Why Stretch Marks Only Fade Instead of Going Away 

A pregnant woman touches her tummy and thigh, which has stretch marks on it.

Why Stretch Marks Only Fade Instead of Going Away 

Stretch marks are like luggage—once you get ’em, they stick with you. And although society is starting to embrace them as totally normal, we know these lines can still make you feel self-conscious. 

If you deal with stretch marks, you’ve probably wondered how you can make these pesky blemishes vanish. This post will examine why stretch marks rarely disappear on their own, and what you can do to make them fade. 

Stretch Marks Are Not Just Skin Deep 

Stretch marks form after an abrupt and excessive stretching of the skin, which causes collagen and elastin fibers in the dermis to rupture. The usual triggers are pregnancy, puberty, excessive fat gain, or rapid muscle gain from weight training. When these structures heal, your body replaces them with scar tissue. The problem here is that scar tissue, at the dermal level, creates pronounced scarring on the epidermis as well—your uppermost and visible layer of skin. 

Unless you remove the scar tissue and regrow collagen in the affected area, the stretch mark remains. Unfortunately, your body produces skin cells much faster than collagen cells—skin cell production is a sprint, collagen cell production is a marathon. Because of this, the pigment always appears before new collagen does. More importantly, the skin itself has been altered and the body doesn’t fully restore its architecture, making the stretch mark “permanent”.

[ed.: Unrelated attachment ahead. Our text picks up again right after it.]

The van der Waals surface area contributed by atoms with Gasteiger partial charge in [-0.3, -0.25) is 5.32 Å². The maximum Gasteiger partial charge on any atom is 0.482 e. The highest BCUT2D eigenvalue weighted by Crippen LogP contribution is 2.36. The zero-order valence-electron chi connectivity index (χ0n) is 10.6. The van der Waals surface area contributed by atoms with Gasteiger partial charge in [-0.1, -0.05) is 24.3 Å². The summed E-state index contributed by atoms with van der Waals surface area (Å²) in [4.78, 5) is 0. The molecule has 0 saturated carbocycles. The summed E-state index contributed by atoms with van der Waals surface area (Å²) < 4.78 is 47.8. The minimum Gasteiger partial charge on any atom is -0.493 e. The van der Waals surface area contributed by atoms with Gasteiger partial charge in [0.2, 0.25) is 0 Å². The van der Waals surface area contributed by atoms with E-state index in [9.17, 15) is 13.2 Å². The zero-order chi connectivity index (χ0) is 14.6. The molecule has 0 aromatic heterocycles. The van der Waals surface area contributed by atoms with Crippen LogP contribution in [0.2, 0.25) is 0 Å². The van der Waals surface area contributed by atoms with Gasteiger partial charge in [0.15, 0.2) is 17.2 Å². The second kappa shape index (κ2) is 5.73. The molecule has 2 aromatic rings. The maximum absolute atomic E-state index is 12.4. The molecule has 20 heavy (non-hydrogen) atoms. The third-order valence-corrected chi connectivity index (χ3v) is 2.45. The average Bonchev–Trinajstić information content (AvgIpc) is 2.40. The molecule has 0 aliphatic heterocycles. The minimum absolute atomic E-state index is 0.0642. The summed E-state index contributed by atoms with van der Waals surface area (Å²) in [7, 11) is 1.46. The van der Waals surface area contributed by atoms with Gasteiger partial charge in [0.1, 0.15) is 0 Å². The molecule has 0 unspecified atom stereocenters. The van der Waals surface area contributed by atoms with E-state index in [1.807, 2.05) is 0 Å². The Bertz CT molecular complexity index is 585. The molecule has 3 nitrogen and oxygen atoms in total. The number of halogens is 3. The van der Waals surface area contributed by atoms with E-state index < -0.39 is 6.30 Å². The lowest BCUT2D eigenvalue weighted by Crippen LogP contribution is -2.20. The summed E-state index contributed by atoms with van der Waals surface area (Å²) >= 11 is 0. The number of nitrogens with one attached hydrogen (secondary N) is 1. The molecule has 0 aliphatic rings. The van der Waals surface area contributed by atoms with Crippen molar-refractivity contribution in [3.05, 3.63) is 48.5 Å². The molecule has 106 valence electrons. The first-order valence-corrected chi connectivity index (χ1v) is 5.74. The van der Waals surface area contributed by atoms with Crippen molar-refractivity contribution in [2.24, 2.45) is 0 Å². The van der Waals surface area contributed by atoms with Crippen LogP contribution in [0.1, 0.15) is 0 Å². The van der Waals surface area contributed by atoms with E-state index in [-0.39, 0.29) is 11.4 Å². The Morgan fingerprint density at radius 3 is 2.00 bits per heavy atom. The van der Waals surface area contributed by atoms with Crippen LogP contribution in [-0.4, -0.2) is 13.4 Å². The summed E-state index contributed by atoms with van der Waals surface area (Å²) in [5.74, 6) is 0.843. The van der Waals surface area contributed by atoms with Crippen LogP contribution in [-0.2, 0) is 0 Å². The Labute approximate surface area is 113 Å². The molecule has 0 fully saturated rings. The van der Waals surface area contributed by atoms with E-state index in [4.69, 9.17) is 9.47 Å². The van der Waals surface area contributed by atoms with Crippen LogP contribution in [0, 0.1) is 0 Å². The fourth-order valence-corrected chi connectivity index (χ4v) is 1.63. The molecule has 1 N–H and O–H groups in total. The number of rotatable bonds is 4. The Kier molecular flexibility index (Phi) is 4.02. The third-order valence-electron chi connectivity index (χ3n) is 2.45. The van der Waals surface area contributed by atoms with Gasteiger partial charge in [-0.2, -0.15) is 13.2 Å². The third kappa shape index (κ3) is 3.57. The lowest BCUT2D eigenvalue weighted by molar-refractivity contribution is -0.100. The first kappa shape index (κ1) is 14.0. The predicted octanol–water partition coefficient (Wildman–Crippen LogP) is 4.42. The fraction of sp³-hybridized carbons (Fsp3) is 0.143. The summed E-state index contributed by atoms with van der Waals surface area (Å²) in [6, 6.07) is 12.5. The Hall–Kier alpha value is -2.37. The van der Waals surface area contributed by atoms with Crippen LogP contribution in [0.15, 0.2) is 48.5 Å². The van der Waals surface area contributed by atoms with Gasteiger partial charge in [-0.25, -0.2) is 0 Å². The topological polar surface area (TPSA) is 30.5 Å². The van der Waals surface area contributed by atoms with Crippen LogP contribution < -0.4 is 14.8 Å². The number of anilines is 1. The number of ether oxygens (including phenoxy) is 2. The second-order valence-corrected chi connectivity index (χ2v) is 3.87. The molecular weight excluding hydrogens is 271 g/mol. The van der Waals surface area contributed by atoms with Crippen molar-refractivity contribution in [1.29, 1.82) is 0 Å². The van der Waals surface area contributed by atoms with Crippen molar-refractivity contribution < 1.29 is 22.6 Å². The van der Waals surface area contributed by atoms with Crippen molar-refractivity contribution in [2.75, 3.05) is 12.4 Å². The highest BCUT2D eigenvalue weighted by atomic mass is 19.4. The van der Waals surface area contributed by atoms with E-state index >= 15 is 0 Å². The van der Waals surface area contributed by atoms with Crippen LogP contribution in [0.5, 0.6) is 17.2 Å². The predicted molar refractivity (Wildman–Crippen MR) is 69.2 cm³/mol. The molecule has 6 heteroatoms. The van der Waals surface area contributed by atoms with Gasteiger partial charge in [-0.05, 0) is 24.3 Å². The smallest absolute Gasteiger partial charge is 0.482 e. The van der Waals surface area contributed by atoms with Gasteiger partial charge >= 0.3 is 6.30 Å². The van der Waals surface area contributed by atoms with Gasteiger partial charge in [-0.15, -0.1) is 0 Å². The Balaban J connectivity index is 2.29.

And that’s why lotions and creams can’t eliminate stretch marks on their own (more on this below). They can restore some of the skin’s natural pigment, but do very little to repair the damaged tissues underneath. 

Why me and not others? 

Why is it that some people get stretch marks worse than others? The reason for this is a source of mystery for researchers, but they’ve established some consistent patterns among sufferers. 

For one, they’ve noticed that sufferers of stretch marks exhibit differences in hormone expression, which can produce stretchier skin tissue. 

Researchers have also found gene variants that reduce collagen production, meaning they program some people to make less of these proteins than others. If that happens to be you, it’s okay! We’re all different—you just happen to be more elastic. 

Stretch Marks Types — Yep, There’s a Family of Em’!